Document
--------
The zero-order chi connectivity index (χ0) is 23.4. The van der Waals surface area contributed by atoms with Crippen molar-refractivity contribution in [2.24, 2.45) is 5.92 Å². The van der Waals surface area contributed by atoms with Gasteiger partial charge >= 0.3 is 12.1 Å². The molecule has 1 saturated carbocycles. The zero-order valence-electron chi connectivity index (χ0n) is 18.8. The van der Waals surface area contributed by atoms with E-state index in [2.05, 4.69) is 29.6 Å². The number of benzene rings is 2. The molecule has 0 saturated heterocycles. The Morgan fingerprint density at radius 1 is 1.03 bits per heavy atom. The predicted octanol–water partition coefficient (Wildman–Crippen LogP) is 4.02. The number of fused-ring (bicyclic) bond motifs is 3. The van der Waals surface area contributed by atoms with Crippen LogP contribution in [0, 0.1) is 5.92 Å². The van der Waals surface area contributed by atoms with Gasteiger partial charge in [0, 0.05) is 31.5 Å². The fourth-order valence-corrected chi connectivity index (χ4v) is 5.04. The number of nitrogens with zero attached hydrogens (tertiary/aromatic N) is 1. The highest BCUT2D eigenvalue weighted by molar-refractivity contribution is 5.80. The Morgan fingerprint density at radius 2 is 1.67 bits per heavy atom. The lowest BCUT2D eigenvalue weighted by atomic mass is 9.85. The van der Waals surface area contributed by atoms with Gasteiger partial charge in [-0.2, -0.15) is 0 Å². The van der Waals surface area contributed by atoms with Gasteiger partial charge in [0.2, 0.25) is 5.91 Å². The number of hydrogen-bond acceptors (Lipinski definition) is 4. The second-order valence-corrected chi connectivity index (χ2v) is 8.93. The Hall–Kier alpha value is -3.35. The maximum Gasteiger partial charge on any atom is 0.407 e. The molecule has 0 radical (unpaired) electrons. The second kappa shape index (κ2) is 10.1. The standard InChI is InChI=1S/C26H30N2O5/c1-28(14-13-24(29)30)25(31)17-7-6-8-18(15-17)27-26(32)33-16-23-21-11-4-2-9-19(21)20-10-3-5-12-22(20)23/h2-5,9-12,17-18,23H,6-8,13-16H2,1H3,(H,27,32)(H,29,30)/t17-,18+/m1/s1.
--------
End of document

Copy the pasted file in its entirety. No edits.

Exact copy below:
The zero-order chi connectivity index (χ0) is 23.4. The van der Waals surface area contributed by atoms with Crippen molar-refractivity contribution in [2.24, 2.45) is 5.92 Å². The van der Waals surface area contributed by atoms with Gasteiger partial charge >= 0.3 is 12.1 Å². The molecule has 1 saturated carbocycles. The zero-order valence-electron chi connectivity index (χ0n) is 18.8. The van der Waals surface area contributed by atoms with E-state index in [2.05, 4.69) is 29.6 Å². The number of benzene rings is 2. The molecule has 0 saturated heterocycles. The Morgan fingerprint density at radius 1 is 1.03 bits per heavy atom. The predicted octanol–water partition coefficient (Wildman–Crippen LogP) is 4.02. The number of fused-ring (bicyclic) bond motifs is 3. The van der Waals surface area contributed by atoms with Crippen LogP contribution in [0, 0.1) is 5.92 Å². The van der Waals surface area contributed by atoms with Gasteiger partial charge in [0, 0.05) is 31.5 Å². The fourth-order valence-corrected chi connectivity index (χ4v) is 5.04. The number of nitrogens with zero attached hydrogens (tertiary/aromatic N) is 1. The highest BCUT2D eigenvalue weighted by molar-refractivity contribution is 5.80. The Morgan fingerprint density at radius 2 is 1.67 bits per heavy atom. The lowest BCUT2D eigenvalue weighted by atomic mass is 9.85. The van der Waals surface area contributed by atoms with Gasteiger partial charge in [-0.2, -0.15) is 0 Å². The van der Waals surface area contributed by atoms with Gasteiger partial charge in [0.2, 0.25) is 5.91 Å². The number of hydrogen-bond acceptors (Lipinski definition) is 4. The second-order valence-corrected chi connectivity index (χ2v) is 8.93. The Hall–Kier alpha value is -3.35. The maximum Gasteiger partial charge on any atom is 0.407 e. The molecule has 0 radical (unpaired) electrons. The second kappa shape index (κ2) is 10.1. The standard InChI is InChI=1S/C26H30N2O5/c1-28(14-13-24(29)30)25(31)17-7-6-8-18(15-17)27-26(32)33-16-23-21-11-4-2-9-19(21)20-10-3-5-12-22(20)23/h2-5,9-12,17-18,23H,6-8,13-16H2,1H3,(H,27,32)(H,29,30)/t17-,18+/m1/s1.